BoG to toughen stance on Anti-Money Laundering

BY: Jessica Acheampong
Money laundering

The Bank of Ghana (BoG) will soon publish sanctions for companies that fail to comply with provisions in the Anti-Money Laundering Act, 2014 (Act 874).

This is in line with the amended Act which gives the BoG the authority to apply sanctions per its supervisory role.

The Second Deputy Governor of the Bank of Ghana, Dr Johnson Asiama, said this at a risk summit on March 29, but declined to give details of the sanctions. Instead, he said the BoG would soon announce the sanctions. 

“The Anti-Money Laundering Act, 2014 (Act 874) included the proliferation of weapons of mass destruction in its definition of unlawful activities and the new predicate offence - tax offence. It expanded the Customer Due Diligence framework which is the bedrock of sound anti-money laundering regime. The Act also gives the mandate to supervisory authorities to apply administrative sanctions, and the Bank of Ghana will soon publish its sanctions for non-compliance with provisions of the Act,” he said. 

He said the new anti-money laundering Act which was passed in 2014 to remedy some deficiencies identified with the old Act.

The Anti-Money Laundering Act, 2014 (Act 874) is an act to amend the Anti-Money Laundering Act, 2008 (Act 749) to extend the application of Act 749 to expand the scope of actions that can be taken under the Act and to provide for related matters.


Implementation of Basel II and III framework

Dr Asiama said the Bank of Ghana’s full implementation of the Basel Regulatory Framework was scheduled for 2018. 

“The full implementation of the Basel Regulatory Framework vis-a-vis the existing risk-based supervision will go a long way to prepare the banking sector for risk management practices that are commensurate with the kind of financial services and products that are rolled-out in the sector,” he said.

In line with this, the Bank of Ghana has created a unit of dedicated group of staff in the supervision departments to provide technical support for the Basel II and III implementation process. The unit has the responsibility of preparing the supervision department and the banking industry. 

The International Monetary Fund (IMF), he said, had given the BoG technical assistance (TA) to complement the initiatives under the programme.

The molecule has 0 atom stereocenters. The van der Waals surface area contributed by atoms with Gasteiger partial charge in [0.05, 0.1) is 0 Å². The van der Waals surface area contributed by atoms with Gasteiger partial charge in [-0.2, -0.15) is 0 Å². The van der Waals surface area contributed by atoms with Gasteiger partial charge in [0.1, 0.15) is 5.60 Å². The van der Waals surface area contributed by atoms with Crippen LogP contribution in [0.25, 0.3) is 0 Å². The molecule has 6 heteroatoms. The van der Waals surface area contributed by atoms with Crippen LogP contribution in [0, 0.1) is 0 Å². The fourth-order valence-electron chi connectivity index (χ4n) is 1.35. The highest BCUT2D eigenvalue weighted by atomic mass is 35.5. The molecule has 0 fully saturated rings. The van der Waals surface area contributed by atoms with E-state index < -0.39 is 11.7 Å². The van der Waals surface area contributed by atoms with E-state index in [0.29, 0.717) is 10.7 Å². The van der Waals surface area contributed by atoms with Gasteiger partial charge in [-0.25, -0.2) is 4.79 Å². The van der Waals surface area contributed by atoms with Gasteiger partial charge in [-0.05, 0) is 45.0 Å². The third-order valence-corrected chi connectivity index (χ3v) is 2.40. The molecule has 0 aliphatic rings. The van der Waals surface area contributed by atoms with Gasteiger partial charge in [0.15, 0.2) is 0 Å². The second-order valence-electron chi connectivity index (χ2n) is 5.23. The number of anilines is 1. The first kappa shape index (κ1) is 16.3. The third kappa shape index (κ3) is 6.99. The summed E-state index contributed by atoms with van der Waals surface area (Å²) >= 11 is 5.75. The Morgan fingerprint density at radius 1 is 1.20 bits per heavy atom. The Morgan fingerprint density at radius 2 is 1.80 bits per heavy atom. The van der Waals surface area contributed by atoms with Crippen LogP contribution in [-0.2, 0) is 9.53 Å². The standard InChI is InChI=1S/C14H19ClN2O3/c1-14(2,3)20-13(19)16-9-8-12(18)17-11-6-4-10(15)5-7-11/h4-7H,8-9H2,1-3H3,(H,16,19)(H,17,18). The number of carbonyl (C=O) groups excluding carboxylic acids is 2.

“The required Technical Assistance (TA) is to assist in building capacity for the supervisory staff of the Bank of Ghana and the banking industry and also to develop a roadmap to build the structures necessary for implementation,” he said.


Managing risks 

Dr Asiama stated that as a regulator, the Bank of Ghana’s role over the years comprised sensitising banks to the importance of risk management systems. 

“We believe that banking institutions that adopt global and country-specific best practices will take proactive and not a reactive approach to risk management, assessing and providing safety buffers for expected and unexpected risk, long before a potential risk event crystallises. It should be noted that financial institutions who hitherto view risk management from the perspective of compliance or control (backward looking) must now view risk management from the perspective of value creation (forward looking) and the minimisation of inherent risk and operational losses,” he said. 

He also urged financial institutions to clearly articulate the risk appetite of their institutions in order to put measures in place that will mitigate expected as well as unexpected risk. 


The risk summit

The four-day capacity building summit was organised by Innovare, a knowledge and skills transfer provider, to equip bankers with skills needed to help them manage their risk.

It was on the theme: “Strengthening financial services operations with risk management.”

The Chief Executive Officer of Innovare, Mr C.K. Bruce, reiterated the need for banks to develop effective risk management systems to be able to deal with inherent risks associated with their operations. 

“This conference on financial services is to ensure that best practices in risk management is adhered to and practised by all the banks. You know of all the collapses, such as DKM and the rest; it was as a result of no proper risk management system and poor governance. These are issues that we need to address to strengthen the banking sector in Ghana,” he said.

He said the summit would be held annually to build the capacity of bankers by exposing them to new risks and how to deal with them.— GB